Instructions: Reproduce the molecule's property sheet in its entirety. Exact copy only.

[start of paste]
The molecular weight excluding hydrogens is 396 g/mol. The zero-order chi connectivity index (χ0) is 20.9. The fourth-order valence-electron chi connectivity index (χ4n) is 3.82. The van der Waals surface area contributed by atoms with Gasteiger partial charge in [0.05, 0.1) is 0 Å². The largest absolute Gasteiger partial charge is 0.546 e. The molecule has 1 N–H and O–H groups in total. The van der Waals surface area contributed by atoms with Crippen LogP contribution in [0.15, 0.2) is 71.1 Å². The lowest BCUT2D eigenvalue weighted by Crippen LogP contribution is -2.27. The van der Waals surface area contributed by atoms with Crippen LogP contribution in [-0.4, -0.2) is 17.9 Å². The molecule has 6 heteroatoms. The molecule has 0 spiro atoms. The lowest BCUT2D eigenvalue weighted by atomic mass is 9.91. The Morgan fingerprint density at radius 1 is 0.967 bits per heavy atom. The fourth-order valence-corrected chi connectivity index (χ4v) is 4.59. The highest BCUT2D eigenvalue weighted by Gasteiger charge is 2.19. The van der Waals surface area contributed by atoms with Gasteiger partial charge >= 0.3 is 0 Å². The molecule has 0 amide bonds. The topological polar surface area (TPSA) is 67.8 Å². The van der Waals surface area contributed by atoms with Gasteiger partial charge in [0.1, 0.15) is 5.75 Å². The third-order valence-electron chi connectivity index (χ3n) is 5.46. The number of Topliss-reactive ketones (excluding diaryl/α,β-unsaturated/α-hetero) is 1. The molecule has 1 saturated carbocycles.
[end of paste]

The molecular weight excluding hydrogens is 396 g/mol. The zero-order chi connectivity index (χ0) is 20.9. The fourth-order valence-electron chi connectivity index (χ4n) is 3.82. The van der Waals surface area contributed by atoms with Gasteiger partial charge in [0.05, 0.1) is 0 Å². The largest absolute Gasteiger partial charge is 0.546 e. The molecule has 1 N–H and O–H groups in total. The van der Waals surface area contributed by atoms with Crippen LogP contribution in [0.15, 0.2) is 71.1 Å². The lowest BCUT2D eigenvalue weighted by Crippen LogP contribution is -2.27. The van der Waals surface area contributed by atoms with Crippen LogP contribution in [-0.4, -0.2) is 17.9 Å². The molecule has 6 heteroatoms. The molecule has 0 spiro atoms. The lowest BCUT2D eigenvalue weighted by atomic mass is 9.91. The Morgan fingerprint density at radius 1 is 0.967 bits per heavy atom. The fourth-order valence-corrected chi connectivity index (χ4v) is 4.59. The highest BCUT2D eigenvalue weighted by Gasteiger charge is 2.19. The van der Waals surface area contributed by atoms with Gasteiger partial charge >= 0.3 is 0 Å². The molecule has 0 amide bonds. The topological polar surface area (TPSA) is 67.8 Å². The van der Waals surface area contributed by atoms with Gasteiger partial charge in [0.1, 0.15) is 5.75 Å². The third-order valence-electron chi connectivity index (χ3n) is 5.46. The number of Topliss-reactive ketones (excluding diaryl/α,β-unsaturated/α-hetero) is 1. The molecule has 1 saturated carbocycles.